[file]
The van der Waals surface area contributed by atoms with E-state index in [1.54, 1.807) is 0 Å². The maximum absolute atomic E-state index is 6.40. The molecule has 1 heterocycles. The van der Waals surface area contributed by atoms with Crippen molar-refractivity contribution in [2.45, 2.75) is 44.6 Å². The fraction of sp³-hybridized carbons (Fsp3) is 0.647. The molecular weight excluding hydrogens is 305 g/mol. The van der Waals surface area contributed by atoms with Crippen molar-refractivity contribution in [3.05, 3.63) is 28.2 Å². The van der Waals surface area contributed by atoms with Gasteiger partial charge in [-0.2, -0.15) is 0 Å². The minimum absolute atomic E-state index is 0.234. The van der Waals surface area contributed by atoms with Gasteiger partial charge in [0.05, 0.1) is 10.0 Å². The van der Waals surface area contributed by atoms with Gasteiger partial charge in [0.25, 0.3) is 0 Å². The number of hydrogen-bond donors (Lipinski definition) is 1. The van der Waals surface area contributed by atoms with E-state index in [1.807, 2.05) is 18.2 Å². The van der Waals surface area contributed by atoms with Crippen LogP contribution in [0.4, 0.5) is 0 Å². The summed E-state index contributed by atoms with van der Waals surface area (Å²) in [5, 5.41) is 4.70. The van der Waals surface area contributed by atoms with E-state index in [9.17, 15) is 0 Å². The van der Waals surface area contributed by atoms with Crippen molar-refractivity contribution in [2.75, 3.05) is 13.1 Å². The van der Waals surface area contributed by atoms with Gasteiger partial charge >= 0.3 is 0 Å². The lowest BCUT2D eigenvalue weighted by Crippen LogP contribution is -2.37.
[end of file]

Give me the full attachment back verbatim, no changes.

The van der Waals surface area contributed by atoms with E-state index in [1.54, 1.807) is 0 Å². The maximum absolute atomic E-state index is 6.40. The molecule has 1 heterocycles. The van der Waals surface area contributed by atoms with Crippen molar-refractivity contribution in [2.45, 2.75) is 44.6 Å². The fraction of sp³-hybridized carbons (Fsp3) is 0.647. The molecular weight excluding hydrogens is 305 g/mol. The van der Waals surface area contributed by atoms with Crippen molar-refractivity contribution in [3.05, 3.63) is 28.2 Å². The van der Waals surface area contributed by atoms with Gasteiger partial charge in [-0.2, -0.15) is 0 Å². The minimum absolute atomic E-state index is 0.234. The van der Waals surface area contributed by atoms with Gasteiger partial charge in [0.05, 0.1) is 10.0 Å². The van der Waals surface area contributed by atoms with Gasteiger partial charge in [0.25, 0.3) is 0 Å². The number of hydrogen-bond donors (Lipinski definition) is 1. The van der Waals surface area contributed by atoms with E-state index in [1.807, 2.05) is 18.2 Å². The van der Waals surface area contributed by atoms with Crippen LogP contribution in [0.4, 0.5) is 0 Å². The summed E-state index contributed by atoms with van der Waals surface area (Å²) in [5, 5.41) is 4.70. The van der Waals surface area contributed by atoms with E-state index in [9.17, 15) is 0 Å². The van der Waals surface area contributed by atoms with Crippen molar-refractivity contribution in [2.75, 3.05) is 13.1 Å². The van der Waals surface area contributed by atoms with Gasteiger partial charge >= 0.3 is 0 Å². The lowest BCUT2D eigenvalue weighted by Crippen LogP contribution is -2.37.